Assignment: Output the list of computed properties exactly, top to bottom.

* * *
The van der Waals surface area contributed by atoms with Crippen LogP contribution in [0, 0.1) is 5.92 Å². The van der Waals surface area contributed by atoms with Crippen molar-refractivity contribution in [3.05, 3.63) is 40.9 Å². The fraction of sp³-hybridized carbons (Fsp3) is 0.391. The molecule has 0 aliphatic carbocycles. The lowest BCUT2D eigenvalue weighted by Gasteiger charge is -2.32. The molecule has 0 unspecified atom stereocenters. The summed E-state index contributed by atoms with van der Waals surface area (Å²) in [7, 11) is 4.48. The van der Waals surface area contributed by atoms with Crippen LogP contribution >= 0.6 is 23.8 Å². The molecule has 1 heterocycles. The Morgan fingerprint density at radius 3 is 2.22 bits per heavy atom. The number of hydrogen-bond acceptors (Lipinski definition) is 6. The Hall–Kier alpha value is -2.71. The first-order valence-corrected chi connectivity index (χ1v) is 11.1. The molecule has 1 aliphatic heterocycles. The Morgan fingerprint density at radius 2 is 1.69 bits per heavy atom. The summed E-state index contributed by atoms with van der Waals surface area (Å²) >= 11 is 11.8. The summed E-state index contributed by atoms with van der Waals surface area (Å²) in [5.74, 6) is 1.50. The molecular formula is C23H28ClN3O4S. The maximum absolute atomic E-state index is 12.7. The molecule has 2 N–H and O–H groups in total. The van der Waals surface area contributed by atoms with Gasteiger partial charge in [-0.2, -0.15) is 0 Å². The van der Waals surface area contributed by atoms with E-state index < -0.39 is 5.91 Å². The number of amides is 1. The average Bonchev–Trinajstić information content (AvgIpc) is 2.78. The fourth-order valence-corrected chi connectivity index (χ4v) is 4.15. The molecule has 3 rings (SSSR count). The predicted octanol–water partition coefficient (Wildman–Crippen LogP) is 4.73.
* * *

The van der Waals surface area contributed by atoms with Crippen LogP contribution in [0, 0.1) is 5.92 Å². The van der Waals surface area contributed by atoms with Crippen molar-refractivity contribution in [3.05, 3.63) is 40.9 Å². The fraction of sp³-hybridized carbons (Fsp3) is 0.391. The molecule has 0 aliphatic carbocycles. The lowest BCUT2D eigenvalue weighted by Gasteiger charge is -2.32. The molecule has 0 unspecified atom stereocenters. The summed E-state index contributed by atoms with van der Waals surface area (Å²) in [7, 11) is 4.48. The van der Waals surface area contributed by atoms with Crippen LogP contribution >= 0.6 is 23.8 Å². The molecule has 1 heterocycles. The Morgan fingerprint density at radius 3 is 2.22 bits per heavy atom. The number of hydrogen-bond acceptors (Lipinski definition) is 6. The Hall–Kier alpha value is -2.71. The first-order valence-corrected chi connectivity index (χ1v) is 11.1. The molecule has 1 aliphatic heterocycles. The Morgan fingerprint density at radius 2 is 1.69 bits per heavy atom. The summed E-state index contributed by atoms with van der Waals surface area (Å²) >= 11 is 11.8. The summed E-state index contributed by atoms with van der Waals surface area (Å²) in [5.74, 6) is 1.50. The molecular formula is C23H28ClN3O4S. The maximum absolute atomic E-state index is 12.7. The molecule has 2 N–H and O–H groups in total. The van der Waals surface area contributed by atoms with Gasteiger partial charge in [-0.2, -0.15) is 0 Å². The van der Waals surface area contributed by atoms with E-state index < -0.39 is 5.91 Å². The number of amides is 1. The average Bonchev–Trinajstić information content (AvgIpc) is 2.78. The fourth-order valence-corrected chi connectivity index (χ4v) is 4.15. The molecule has 3 rings (SSSR count). The predicted octanol–water partition coefficient (Wildman–Crippen LogP) is 4.73.